|Hop on - Hop off Bus Tours in Paris|
|Hop-on, hop-off and see a lot of the city from a double-decker bus: Should you do it? Is it worth the price? Here's how to find out.|
On your first trip to Paris, the idea of taking a hop-on hop-off city tour by open-top bus to orient yourself to the city seems attractive: get a sense of what's where, see the major sights, and then figure out what to do next.
In good weather, it is fun to sit up top and see things from a height, which is why these buses are often full. But be careful in your decision-making: you don't want to spend a lot of money only to find yourself stopped in traffic, with little time left to actually hop off and see the sights.
Paris's major hop on - hop off open-top sightseeing companies have different prices, different routes, and different services. Choose carefully, and don't pay for more time-on-a-bus than you want in a day.
The Cityrama tour passes Place de l'Opéra, the Champs-Elysées, Eiffel Tower, the Louvre, Notre Dame Cathedral, Saint-Germain-Des-Près and other central-Paris sights. Audio guides are available in French, English, Spanish, German, Italian, Portuguese, Japanese, Mandarin Chinese, Dutch, Russian, and Czech. For children there is a special audio guide available in English, French, Spanish, Italian and German. More...
Big Bus Paris focuses on central Paris and its main monuments—from the Eiffel Tower to Notre-Dame, to the Opéra Garnier and the Arc de Triomphe, charging 29.70€ per adult. Children (up to age 12) pay 14.40€. More...
Open Tour covers more of Paris, with 4 routes and 50 stops including the lower part of Montmartre and Les Grands Boulevards to the north, and as far as the Parc de Bercy in the southeast—but how much of this elaborate system will you actually use on a one- or two-day pass? A one-day pass costs 33€ for adults, 17€ for children (4 to 11).
They provide ear buds so passengers can listen to a sightseeing commentary in any of 10 languages, with additional channels designed for kids. In between the talking, you can listen to French music.
The Problem? Traffic!
Here's the problem: these buses have to make their way through city traffic, just like any other vehicle. So you can end up spending a lot of time just sitting in traffic. Sometimes the commentary doesn't quite match the traffic, so you may hear a description of a monument several minutes before you actually see it.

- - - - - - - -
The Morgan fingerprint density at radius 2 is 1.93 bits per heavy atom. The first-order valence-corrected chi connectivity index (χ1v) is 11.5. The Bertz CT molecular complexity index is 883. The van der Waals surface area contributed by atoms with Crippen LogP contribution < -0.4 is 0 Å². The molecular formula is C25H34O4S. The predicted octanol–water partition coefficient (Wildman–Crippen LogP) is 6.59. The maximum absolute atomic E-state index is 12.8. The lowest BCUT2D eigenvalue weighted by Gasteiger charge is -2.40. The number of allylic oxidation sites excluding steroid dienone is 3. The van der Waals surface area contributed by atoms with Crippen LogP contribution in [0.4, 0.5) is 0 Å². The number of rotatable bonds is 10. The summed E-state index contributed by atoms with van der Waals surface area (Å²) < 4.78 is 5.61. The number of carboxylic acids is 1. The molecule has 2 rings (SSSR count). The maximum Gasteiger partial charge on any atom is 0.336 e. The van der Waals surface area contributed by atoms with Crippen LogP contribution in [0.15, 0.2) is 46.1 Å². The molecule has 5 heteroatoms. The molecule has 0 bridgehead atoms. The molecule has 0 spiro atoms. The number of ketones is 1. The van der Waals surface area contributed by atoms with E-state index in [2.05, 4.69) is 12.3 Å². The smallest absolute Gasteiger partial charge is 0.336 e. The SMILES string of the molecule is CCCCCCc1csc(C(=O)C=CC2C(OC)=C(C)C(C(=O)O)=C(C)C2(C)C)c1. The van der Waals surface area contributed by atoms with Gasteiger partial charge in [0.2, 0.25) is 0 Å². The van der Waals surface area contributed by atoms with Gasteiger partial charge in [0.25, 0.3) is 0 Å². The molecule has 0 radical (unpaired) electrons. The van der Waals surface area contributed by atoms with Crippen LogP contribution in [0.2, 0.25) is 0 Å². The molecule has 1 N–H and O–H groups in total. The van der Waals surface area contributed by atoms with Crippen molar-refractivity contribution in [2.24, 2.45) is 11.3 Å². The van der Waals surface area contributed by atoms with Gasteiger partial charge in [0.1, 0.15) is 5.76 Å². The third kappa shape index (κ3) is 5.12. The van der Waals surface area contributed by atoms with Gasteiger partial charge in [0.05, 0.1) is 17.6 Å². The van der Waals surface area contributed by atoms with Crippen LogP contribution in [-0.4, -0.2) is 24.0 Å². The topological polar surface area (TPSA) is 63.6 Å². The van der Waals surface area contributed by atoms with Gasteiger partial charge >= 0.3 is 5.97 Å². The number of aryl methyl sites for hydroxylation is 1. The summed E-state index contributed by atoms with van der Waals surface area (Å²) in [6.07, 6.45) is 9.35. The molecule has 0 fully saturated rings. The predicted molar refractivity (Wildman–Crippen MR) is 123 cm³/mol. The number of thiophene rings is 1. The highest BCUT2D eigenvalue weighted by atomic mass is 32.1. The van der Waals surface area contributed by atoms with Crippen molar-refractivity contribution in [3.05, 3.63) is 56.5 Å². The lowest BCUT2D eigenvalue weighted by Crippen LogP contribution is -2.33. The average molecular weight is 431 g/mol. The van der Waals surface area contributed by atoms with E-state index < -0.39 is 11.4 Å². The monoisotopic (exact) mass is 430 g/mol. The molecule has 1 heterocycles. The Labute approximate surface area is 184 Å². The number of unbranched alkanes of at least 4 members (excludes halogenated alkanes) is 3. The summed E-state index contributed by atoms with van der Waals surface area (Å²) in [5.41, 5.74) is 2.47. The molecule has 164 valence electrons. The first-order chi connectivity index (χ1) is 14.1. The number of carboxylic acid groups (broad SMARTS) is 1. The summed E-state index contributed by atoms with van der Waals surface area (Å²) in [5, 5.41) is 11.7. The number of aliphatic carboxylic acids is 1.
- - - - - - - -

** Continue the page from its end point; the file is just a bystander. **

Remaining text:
An Open-Top Boat Instead?
Batobus Water Shuttle
You have another option if you want to see some of the major monuments and get oriented in Paris: take the Batobus, a hop-on, hop-off water shuttle that follows a circle route on the Seine and stops at eight places. More...
Or enjoy a cruise on the Seine. These trips run about an hour and have recorded commentary on what you're seeing. Of course they don't cover everything, just what's visible from the Seine, but that's quite a lot. Seine cruises are one of my favorite things to do in Paris. And you don't have to sit in traffic! More...
You can actually get a combination pass that gives you time on a tour bus and also on a river cruise boat. More...
And don't forget the do-it-yourself option: decide which sights you'd like to see, get a guidebook or print the relevant pages from FranceTravelPlanner.com, grab a good map, and set off on the Métro, on a city bus, or on foot. Our recommended itineraries can be a big help in your planning. More...
The Métro is comprehensive and covers the entire city, and a small map (available in stations or as part of your own map) will help you navigate the system. The city buses are a bit more complicated to follow, but if you want to be above ground that's another option.
As for me, my favorite way to see Paris is on foot. It's a great walking city, and you'll often be going faster than the cars and buses. If you want to see Paris from higher up, check out our suggested places for breathtaking panoramas of Paris.